Secular Right | Reality & Reason

Jul/12

7

In the Beginning

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Much as I am not a fan of the public nuisance better known as Karen Armstrong, the opening two paragraphs of a review she has written for the FT today caught my eye:

Over the course of his long, distinguished career, Geza Vermes, the first professor of Jewish Studies at Oxford university, has made a major contribution to our understanding of the historical Jesus. In Christian Beginnings, as in his groundbreaking work Jesus the Jew (1973), he shows that Jesus would have been a recognisable and familiar figure to his contemporaries. A healer, exorcist and compelling preacher, he was the latest in a line of charismatic prophets who existed for centuries alongside the established priestly tradition and offered an alternative form of Judaism, based on vision, ecstasy and miraculous healing, and frequently in conflict with the Israelite ruling class.

In this book, however, Vermes takes the story further, showing how the human figure of Jesus became increasingly other-worldly until, at the Council of Nicaea in 325, he was declared fully divine. Vermes points out quite correctly that in much of the New Testament, Jesus is perceived as “a man attested to you by God with deeds of power, wonders and signs” (Acts 2.22), a typical definition of a charismatic prophet. In Judaism, the title “Son of God” was simply a human being who enjoyed special intimacy with God and had been given a divine task: kings, prophets and priests – and the entire people of Israel – were all called “sons of God” in this sense…

7 comments

  • mike shupp · July 9, 2012 at 3:31 am

    That Jesus Christ was one of many Jewish mystics and reformers was a point made back around 1900, and accentuated by the Dead Sea scrolls. We’re not on new ground here, even if the matter isn’t being stressed in your Sunday school.

  • Lynn Maudlin · July 10, 2012 at 7:48 am

    Actually, in the Hebrew scriptures, ‘bene Elohim’ (sons of God) was used to indicate angelic beings, not humans who enjoyed special intimacy with God (six occurrences).

    Jesus referred to Himself as “the Son of man,” which is also how the Lord addressed Ezekiel throughout that prophetic book. Jesus referred to God as “the Father” and, in that context, Himself as “the Son,” but I don’t know any case in which Jesus referred to Himself as “the Son of God.”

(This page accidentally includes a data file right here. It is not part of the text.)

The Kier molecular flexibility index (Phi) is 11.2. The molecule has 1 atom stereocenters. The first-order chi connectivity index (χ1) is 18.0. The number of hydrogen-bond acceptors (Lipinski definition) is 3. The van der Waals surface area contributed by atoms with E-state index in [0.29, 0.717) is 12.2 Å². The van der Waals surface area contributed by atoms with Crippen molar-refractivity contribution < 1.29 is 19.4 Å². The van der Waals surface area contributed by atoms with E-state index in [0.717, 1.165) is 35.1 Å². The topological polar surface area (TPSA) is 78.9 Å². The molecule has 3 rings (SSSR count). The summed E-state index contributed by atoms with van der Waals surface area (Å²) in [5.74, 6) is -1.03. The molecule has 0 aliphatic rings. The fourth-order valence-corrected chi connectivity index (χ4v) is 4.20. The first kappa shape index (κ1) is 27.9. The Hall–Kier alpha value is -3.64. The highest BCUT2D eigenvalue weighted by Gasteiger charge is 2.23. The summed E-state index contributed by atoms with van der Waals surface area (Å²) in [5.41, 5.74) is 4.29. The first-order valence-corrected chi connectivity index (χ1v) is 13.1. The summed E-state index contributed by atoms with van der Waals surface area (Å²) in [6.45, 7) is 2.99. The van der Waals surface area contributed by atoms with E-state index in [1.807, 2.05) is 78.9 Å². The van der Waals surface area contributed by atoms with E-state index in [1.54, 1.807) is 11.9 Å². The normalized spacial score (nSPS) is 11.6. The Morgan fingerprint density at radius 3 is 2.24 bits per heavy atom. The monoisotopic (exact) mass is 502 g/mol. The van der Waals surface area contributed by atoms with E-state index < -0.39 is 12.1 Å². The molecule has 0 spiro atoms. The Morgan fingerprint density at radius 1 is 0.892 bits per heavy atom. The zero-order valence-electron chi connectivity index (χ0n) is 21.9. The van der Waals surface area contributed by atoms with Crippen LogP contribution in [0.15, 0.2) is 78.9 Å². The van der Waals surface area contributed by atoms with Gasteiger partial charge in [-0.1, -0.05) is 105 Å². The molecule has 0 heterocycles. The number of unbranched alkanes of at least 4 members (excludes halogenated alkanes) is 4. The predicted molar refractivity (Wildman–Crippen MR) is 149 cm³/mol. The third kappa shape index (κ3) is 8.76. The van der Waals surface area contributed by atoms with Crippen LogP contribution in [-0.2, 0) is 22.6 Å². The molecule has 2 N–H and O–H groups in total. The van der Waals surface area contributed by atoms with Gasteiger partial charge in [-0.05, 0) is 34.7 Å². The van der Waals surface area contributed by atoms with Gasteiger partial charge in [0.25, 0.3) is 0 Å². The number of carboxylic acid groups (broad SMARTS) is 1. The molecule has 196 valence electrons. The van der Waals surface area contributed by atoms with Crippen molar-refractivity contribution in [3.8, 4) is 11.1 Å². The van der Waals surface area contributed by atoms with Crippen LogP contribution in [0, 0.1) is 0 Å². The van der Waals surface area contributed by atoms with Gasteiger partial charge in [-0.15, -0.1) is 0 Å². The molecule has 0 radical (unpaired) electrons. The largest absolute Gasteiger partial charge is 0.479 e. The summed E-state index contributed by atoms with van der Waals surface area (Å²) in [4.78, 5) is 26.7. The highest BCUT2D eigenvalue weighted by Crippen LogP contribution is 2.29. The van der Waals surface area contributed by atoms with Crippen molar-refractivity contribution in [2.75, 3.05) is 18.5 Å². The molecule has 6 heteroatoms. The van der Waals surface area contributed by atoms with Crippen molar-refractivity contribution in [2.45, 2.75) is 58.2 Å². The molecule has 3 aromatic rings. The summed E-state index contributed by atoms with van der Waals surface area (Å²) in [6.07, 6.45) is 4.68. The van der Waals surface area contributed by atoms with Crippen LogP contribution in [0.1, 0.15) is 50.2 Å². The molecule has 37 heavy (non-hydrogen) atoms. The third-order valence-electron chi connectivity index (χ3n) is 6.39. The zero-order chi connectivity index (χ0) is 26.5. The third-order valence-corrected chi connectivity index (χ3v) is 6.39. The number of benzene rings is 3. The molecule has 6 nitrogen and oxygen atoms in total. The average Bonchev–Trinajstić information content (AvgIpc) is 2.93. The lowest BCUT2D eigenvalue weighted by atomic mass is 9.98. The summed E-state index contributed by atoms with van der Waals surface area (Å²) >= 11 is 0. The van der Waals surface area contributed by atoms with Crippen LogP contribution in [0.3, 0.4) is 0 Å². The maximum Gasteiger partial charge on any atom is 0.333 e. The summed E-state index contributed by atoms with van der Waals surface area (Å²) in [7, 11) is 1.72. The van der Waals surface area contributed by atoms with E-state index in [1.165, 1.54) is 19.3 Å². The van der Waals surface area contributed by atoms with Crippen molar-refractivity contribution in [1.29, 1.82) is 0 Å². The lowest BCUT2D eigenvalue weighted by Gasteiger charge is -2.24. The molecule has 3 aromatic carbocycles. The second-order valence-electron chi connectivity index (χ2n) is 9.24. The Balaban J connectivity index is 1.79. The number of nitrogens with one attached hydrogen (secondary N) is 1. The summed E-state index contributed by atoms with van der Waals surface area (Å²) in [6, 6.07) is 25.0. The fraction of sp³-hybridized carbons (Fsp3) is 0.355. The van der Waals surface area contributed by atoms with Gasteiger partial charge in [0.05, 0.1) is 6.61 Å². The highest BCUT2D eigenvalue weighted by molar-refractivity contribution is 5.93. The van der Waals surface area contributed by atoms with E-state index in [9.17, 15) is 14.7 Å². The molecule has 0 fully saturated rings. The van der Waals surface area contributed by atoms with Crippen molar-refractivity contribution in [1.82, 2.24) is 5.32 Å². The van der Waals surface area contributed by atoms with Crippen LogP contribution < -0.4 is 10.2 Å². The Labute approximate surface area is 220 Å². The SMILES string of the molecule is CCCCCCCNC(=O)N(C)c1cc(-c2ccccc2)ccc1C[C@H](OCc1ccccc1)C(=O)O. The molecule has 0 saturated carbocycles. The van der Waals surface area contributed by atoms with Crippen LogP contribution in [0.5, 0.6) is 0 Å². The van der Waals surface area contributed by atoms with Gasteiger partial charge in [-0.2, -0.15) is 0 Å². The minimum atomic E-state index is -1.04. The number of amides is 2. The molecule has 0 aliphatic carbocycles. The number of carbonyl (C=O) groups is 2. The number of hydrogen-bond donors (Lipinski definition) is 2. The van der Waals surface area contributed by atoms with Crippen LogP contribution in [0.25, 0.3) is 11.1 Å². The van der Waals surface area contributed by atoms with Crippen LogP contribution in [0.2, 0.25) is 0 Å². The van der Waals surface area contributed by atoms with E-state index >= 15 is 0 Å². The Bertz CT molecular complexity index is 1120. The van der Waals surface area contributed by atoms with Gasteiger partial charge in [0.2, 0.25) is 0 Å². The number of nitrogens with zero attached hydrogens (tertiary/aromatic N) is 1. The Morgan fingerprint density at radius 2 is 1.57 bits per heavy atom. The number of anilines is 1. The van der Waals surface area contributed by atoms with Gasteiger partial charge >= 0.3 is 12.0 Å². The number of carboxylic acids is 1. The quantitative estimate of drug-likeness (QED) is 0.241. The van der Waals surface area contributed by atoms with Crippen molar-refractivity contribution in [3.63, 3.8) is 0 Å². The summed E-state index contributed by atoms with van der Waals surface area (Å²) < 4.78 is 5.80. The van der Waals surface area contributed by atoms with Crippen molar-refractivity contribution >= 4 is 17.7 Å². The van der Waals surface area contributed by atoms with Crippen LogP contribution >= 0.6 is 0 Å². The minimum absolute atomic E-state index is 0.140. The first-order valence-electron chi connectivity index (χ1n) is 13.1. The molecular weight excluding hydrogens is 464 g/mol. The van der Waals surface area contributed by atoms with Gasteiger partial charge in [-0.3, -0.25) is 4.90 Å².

Using the term, “sons of God,” to mean humans who are in God’s special favor doesn’t show up until the Christian scriptures. Is there extra-Biblical use that Vermes cites?

  • Lynn Maudlin · July 10, 2012 at 8:01 am

    Failed attempt to edit comment (!!); there is one place in John 10:36 where Jesus says, “Do you say of Him, whom the Father sanctified and sent into the world, ‘You are blaspheming,’ because I said, ‘I am the Son of God’?” (the point clearly being that it’s only blasphemy if it’s not true.

    It starts when Jesus says, “I and the Father are one,” and the Jews take up stones to stone Him for blasphemy – they certainly understood that He was claiming a unique relationship with the Father and not simply the typical definition of a charismatic prophet.

  • Polichinello · July 11, 2012 at 5:57 pm

    This is an old argument. The idea of Jesus’ divinity is located both in the Gospels and Paul’s letters. No, you don’t have to believe in it, nor do they come right out with a Nicene formulation, but it’s rather clear that the early Christians viewed Jesus as something more than just a really good guy. Indeed, the way he forgave sins and asserted his future role as the judge of mankind–he claimed the Danielic title of ‘Son of Man’–is pretty good evidence that he saw himself being of angelic or near divine status.